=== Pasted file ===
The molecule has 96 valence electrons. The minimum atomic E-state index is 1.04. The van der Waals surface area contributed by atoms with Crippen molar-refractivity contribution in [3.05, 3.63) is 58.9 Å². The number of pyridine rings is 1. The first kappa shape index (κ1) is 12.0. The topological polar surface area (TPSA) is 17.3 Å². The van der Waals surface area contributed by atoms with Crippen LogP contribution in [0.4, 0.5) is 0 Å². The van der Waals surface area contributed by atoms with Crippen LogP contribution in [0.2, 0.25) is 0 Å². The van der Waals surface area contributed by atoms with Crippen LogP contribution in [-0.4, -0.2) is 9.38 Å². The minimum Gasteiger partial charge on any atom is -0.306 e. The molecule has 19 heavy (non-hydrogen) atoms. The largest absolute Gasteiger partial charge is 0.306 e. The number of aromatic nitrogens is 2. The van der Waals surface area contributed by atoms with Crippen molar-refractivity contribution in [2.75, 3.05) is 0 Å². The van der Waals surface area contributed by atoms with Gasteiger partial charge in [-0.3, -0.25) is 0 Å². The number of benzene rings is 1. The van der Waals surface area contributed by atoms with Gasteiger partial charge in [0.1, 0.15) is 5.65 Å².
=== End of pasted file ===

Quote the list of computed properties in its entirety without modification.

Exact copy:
The molecule has 96 valence electrons. The minimum atomic E-state index is 1.04. The van der Waals surface area contributed by atoms with Crippen molar-refractivity contribution in [3.05, 3.63) is 58.9 Å². The number of pyridine rings is 1. The first kappa shape index (κ1) is 12.0. The topological polar surface area (TPSA) is 17.3 Å². The van der Waals surface area contributed by atoms with Crippen LogP contribution in [0.4, 0.5) is 0 Å². The van der Waals surface area contributed by atoms with Crippen LogP contribution in [0.2, 0.25) is 0 Å². The van der Waals surface area contributed by atoms with Crippen LogP contribution in [-0.4, -0.2) is 9.38 Å². The minimum Gasteiger partial charge on any atom is -0.306 e. The molecule has 19 heavy (non-hydrogen) atoms. The largest absolute Gasteiger partial charge is 0.306 e. The number of aromatic nitrogens is 2. The van der Waals surface area contributed by atoms with Crippen molar-refractivity contribution in [2.75, 3.05) is 0 Å². The van der Waals surface area contributed by atoms with Gasteiger partial charge in [-0.3, -0.25) is 0 Å². The number of benzene rings is 1. The van der Waals surface area contributed by atoms with Gasteiger partial charge in [0.1, 0.15) is 5.65 Å².